The answer lies in another quirky, little feature of the kingdom of God.  Many Jews believed that when the sun set on This Present Evil Age and dawn broke on the new age of God’s kingdom, God would speak to the dry bones of Israel and all the dead would be raised to new life.  Let’s be careful not to over spiritualize the text from Ezekiel that Jennifer read for us this morning, because we’ll miss the point.  They really believed this.  Many first century Jews fully expected, when the kingdom of God had come, to bump into their once dead ancestors in the street or at the market. “Hey! Uncle John, haven’t seen you for years.  You’re smellin’ a little musty.”  So here again we see just how weird the disciples must have seemed by insisting the kingdom of God had already come.  Anyone who heard them talking or saw them acting this way would say “Look, I was just at the cemetery yesterday and not an ounce of dirt was displaced.  You’re crazy!”  And yet, the disciples were convinced that the kingdom of God had in fact come.  They were convinced because on Easter morning they saw the stone rolled away.  They were convinced because they met with Jesus three days after they had watched him suffer a brutal death on a Roman cross, and broke bread with him in their homes.  They were convinced because they met with him on the road to Emmaus and listened to his teaching. They were convinced because they met with him on the sea shore and had flame broiled fish for breakfast.  They were convinced because Christ is risen.  And rising he was the first fruits of the great resurrection.  So the disciples came to believe that the kingdom of God had already come despite a lot of evidence—despite the fact that no dead-ancestor sightings had been reported, despite the fact that Israel was still held captive by her Roman oppressors, despite the fact the world was still plagued by war, injustice, sin sickness and death.  They came to believe that the kingdom of God had come because the great resurrection had already began in one man.  They believed the kingdom of God had come, because Christ is risen.

Which brings us to the second part of today’s text, because it’s all well and good to believe in the resurrection, to dress up in our Easter best once a year and sing “Up from the Grave He Arose,” but as Shane Claiborne says, “The whole world could believe in resurrection, but little would change until we begin to practice it.”  Well the disciples of Jesus practiced resurrection.  What does it mean to live as though the great resurrection has already begun, as though the kingdom of God is already at hand?  What does it mean to live as though Christ is risen?  Well, to the early church at least, it meant that they traded up a politics of This Present Evil Age, for Easter politics.  The text says, “All the believers were one in heart and mind.  No one claimed that any of his possessions was his own, but they shared everything they had…There were no needy persons among them.  From time to time those who owned lands or houses sold them, brought the money from the sales and put it at the apostle’s feet, and it was distributed to anyone as he had need.”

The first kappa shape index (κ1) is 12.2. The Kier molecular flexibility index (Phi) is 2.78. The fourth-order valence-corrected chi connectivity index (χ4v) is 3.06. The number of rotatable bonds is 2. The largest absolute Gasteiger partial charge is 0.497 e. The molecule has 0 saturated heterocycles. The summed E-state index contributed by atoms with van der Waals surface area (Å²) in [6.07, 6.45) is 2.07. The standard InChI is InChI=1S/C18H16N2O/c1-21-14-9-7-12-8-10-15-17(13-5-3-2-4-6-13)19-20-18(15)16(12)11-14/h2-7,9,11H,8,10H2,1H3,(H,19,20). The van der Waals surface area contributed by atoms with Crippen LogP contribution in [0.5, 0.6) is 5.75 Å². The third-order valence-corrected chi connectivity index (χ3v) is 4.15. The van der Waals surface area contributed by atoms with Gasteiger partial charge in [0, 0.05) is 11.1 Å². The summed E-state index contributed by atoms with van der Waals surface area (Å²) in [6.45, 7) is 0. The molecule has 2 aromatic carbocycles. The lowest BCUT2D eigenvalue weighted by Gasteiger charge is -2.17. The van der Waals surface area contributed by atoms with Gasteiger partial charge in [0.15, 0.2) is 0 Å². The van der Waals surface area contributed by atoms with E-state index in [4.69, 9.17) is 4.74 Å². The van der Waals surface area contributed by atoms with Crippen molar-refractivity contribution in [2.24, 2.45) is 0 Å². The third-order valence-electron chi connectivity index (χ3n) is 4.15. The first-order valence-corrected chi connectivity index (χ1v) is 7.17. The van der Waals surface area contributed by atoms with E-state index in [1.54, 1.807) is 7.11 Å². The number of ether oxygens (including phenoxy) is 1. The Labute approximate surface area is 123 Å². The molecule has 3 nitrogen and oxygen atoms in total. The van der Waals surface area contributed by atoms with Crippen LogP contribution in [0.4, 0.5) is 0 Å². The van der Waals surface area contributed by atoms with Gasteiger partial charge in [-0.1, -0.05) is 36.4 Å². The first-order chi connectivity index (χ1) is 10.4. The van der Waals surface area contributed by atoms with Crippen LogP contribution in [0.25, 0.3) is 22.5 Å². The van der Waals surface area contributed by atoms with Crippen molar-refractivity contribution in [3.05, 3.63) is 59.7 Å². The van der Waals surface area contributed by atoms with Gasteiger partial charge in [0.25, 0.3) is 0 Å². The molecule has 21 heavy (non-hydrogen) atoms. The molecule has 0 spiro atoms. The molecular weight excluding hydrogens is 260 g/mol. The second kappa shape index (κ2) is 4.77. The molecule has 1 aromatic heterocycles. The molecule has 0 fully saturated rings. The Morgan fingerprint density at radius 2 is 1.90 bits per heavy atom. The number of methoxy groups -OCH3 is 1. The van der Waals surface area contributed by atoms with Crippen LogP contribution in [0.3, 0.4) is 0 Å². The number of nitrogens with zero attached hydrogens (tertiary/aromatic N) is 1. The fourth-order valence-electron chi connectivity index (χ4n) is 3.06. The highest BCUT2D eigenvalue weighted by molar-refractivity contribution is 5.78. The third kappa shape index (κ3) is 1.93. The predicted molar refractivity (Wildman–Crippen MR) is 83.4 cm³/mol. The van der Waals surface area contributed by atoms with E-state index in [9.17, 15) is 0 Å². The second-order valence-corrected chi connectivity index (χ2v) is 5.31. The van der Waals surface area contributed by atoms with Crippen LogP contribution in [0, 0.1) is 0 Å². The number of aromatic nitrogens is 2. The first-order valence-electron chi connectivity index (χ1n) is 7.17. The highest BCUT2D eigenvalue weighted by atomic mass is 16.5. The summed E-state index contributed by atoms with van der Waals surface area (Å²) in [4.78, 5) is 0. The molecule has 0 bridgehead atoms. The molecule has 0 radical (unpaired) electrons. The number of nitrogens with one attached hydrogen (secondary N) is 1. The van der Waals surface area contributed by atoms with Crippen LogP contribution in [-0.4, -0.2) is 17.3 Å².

All around them, the world seemed to remain in This Present Evil Age.  And it lived a politics of This Present Evil Age.  They looked around and saw an Israel that continued to be held captive by the Roman regime, and who, as a result, practiced a politics of fear hiding every good pleasure they could from their oppressors.  But the disciples practiced an Easter politics of trust— from time to time those who owned lands or houses sold them, brought the money from the sales and just laid it at the apostle’s feet, knowing that it would be used justly and wisely.  They saw a world that practiced a politics of violence through war and injustice, but the disciples practiced an Easter politics of peace—“they were one in heart and mind,” as the text says.  They saw a world plagued by sin that practiced a politics of greed and accumulation trying to surpass the Joneses, but the disciples practiced an Easter politics of love—they did not count any possession as their own, but shared everything they had.  They saw a world of sin and death that practiced a politics of hoarding and stockpiling knowing that they had to take care of themselves in case of an emergency, but the disciples practiced an Easter politics of giving—money was distributed as anyone had need.

Now let me make a very important point about Easter politics.  None of it was legislated.  The text says that “from time to time” people sold their homes and land and gave the money to the apostles, indicating that it was not a mandatory; they just did it as the Spirit led.  The fact that they even had homes to sell meant that they had personal possessions; they just did not view them as private possessions.  You see it is the politics of The Present Evil Age that tries to legislate kindness and sharing.  Easter politics is borne out of love.  It is borne out of the conviction that the world is fundamentally different than it seems.  The good news for us to day is that we get to live this way.  We get live with confidence.  We get to share.  We get  to believe that our sin if forgiven.  In a world that often seems so desperately evil, we get to live like Easter people.  We get to live as though Christ is risen!